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Although their origins are partly shrouded in myth and legend, what is known with certainty is that the distant ancestors of the Foleys of today contributed in no small part to the rich tapestry that is Ireland’s history.
Frequently devastated by the winds of war that swept over the island, they nevertheless managed to cling to their heritage and traditions.
Read here the dramatic tale of the Foleys.
NAME variations include: Ó Foghladha (Gaelic), Ó Foghlú (Gaelic), O’Foley, Foaley, Foalie, Fowlie, MacSharey, McSharey, McSharry, Sharrie.
Foley Clan Mini-Book Excerpt
One truly remarkable bearer of the Foley name was Major Francis Foley, better known as Major Frank Foley, the intrepid British secret service agent who was born in 1884 in Highbridge, Somerset, and who died in 1958.
Following distinguished army service during the First World War, when he was wounded in the chest, he served during the 1920s and 1930s as the British passport control officer in Berlin – but this was as a cover for his real duties
as head of the British Secret Intelligence Service (MI6) in the German capital.
In addition to obtaining valuable information on German military research and development, Foley played a vital role in helping Jews escape the clutches of the Nazis, often at great risk to himself.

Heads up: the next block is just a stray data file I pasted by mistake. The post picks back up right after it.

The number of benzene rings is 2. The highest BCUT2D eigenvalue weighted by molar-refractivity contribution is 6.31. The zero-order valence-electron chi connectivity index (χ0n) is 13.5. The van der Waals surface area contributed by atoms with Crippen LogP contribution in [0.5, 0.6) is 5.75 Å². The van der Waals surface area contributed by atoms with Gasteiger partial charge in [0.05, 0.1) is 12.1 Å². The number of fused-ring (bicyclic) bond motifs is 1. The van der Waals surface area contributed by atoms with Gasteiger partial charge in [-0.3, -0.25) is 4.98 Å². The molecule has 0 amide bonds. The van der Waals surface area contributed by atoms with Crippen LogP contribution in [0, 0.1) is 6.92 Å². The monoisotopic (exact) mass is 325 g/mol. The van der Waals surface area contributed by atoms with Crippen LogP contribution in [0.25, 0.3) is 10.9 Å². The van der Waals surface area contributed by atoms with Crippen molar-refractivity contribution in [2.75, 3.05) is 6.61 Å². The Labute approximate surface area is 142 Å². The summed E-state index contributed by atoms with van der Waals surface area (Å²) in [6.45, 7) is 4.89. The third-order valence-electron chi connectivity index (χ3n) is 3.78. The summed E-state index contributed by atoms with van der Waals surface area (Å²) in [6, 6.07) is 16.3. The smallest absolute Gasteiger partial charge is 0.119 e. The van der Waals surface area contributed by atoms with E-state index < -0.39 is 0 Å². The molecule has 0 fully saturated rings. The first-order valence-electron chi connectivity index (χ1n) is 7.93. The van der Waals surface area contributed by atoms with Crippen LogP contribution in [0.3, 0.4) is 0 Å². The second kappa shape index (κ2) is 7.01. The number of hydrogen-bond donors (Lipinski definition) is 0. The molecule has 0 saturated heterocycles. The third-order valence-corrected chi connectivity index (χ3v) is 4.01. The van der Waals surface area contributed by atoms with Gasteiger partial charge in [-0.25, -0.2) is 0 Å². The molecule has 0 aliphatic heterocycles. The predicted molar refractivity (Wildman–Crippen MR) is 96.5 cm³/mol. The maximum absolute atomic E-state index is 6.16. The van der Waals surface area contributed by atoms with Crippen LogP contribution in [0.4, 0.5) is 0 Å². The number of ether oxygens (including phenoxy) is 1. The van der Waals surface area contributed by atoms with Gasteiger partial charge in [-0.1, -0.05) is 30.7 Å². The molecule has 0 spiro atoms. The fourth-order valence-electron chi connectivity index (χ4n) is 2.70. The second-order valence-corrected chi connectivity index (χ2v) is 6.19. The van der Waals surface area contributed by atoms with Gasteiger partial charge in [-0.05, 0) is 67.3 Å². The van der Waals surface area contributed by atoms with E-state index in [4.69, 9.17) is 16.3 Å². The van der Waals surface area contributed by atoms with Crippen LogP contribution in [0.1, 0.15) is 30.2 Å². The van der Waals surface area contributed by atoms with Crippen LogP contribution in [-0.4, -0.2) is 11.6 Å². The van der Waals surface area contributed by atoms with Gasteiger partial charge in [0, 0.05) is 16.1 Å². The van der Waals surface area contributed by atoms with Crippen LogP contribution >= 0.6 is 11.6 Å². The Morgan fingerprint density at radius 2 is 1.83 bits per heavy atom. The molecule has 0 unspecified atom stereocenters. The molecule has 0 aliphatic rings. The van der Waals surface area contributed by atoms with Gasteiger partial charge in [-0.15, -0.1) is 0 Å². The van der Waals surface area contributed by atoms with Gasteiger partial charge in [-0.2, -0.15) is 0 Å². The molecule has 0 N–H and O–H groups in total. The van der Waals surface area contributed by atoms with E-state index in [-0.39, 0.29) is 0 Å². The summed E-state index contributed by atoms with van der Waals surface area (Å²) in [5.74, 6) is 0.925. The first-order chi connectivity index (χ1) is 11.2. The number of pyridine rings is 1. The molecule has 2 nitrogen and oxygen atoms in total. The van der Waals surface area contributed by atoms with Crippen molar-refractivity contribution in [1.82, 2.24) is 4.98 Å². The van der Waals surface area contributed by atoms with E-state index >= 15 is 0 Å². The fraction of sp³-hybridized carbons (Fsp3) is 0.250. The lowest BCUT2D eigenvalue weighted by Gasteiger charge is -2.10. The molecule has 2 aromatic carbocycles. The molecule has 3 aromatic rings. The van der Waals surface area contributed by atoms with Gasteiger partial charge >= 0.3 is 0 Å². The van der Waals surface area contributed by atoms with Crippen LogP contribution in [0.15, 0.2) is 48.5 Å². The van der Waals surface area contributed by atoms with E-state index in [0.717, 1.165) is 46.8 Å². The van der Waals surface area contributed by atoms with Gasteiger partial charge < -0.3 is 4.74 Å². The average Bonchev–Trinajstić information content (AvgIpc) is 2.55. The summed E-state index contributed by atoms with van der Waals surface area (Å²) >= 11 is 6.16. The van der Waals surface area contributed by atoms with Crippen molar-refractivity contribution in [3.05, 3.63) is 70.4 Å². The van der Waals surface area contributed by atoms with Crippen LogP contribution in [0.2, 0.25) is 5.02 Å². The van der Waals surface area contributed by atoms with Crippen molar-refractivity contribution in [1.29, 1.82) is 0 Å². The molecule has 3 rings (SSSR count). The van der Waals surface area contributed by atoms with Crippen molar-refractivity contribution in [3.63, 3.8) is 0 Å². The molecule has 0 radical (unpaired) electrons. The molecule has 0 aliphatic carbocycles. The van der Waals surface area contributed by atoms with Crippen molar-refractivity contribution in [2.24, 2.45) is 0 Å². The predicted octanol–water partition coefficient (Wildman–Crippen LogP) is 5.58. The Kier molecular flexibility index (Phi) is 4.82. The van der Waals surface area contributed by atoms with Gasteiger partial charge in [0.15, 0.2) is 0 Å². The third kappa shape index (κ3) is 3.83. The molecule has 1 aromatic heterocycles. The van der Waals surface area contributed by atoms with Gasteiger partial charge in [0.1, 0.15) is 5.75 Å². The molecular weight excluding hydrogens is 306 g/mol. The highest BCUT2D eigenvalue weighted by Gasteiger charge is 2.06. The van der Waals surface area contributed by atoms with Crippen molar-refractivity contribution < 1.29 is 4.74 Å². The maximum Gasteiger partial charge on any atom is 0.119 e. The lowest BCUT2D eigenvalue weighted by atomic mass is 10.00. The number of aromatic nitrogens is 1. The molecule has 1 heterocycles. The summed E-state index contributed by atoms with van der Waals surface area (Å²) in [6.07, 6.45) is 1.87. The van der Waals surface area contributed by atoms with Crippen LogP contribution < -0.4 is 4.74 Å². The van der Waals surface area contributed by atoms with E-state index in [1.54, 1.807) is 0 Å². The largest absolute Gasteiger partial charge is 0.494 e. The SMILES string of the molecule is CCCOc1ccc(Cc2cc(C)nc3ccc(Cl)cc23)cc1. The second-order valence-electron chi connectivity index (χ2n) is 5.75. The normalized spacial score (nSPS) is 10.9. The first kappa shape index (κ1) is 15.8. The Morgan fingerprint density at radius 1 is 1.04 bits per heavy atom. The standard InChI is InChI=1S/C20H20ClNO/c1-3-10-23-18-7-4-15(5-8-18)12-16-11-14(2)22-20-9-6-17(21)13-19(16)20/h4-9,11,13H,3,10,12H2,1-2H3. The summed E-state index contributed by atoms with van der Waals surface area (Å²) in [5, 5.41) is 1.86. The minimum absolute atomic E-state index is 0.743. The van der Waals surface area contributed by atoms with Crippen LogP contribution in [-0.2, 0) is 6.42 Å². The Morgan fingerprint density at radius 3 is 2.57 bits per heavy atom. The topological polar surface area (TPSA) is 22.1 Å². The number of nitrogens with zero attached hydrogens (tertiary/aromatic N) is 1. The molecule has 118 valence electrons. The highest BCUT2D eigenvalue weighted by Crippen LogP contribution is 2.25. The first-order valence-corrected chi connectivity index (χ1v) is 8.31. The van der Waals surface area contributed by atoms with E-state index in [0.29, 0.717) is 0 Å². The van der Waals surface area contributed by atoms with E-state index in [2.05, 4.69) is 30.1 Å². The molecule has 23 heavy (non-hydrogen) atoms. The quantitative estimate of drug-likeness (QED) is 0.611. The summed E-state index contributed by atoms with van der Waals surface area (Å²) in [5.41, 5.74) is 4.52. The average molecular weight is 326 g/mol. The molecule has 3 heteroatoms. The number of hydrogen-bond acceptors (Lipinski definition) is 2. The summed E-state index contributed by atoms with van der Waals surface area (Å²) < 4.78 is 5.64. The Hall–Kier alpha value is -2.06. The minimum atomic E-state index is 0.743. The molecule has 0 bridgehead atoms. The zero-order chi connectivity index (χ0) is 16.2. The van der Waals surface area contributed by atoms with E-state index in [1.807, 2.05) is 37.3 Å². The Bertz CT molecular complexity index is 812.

It was through his role as passport control officer that he helped thousands of Jews to flee Germany by issuing passports and visas that allowed them to escape to Britain or Palestine.
He even hid Jews in his own home in Berlin, and it is estimated that he saved tens of thousands of people from the Holocaust – that is why one biography of Foley, by the author Michael Smith, is titled Foley: The Spy Who Saved 10,000 Jews.
Escaping back to Britain on the outbreak of war in September of 1939, Foley later helped the secret intelligence services to operate Double Cross – an ingenious system that ran a network of double agents.
In 1999, in recognition of his work in saving the lives of Jews, Israel’s Yad Veshem accorded him the status of ‘Righteous Among the Nations’, while a remembrance plaque was put in place at the British Embassy in Berlin in 2004 and a statue erected in 2005 in his native Highbridge in Somerset.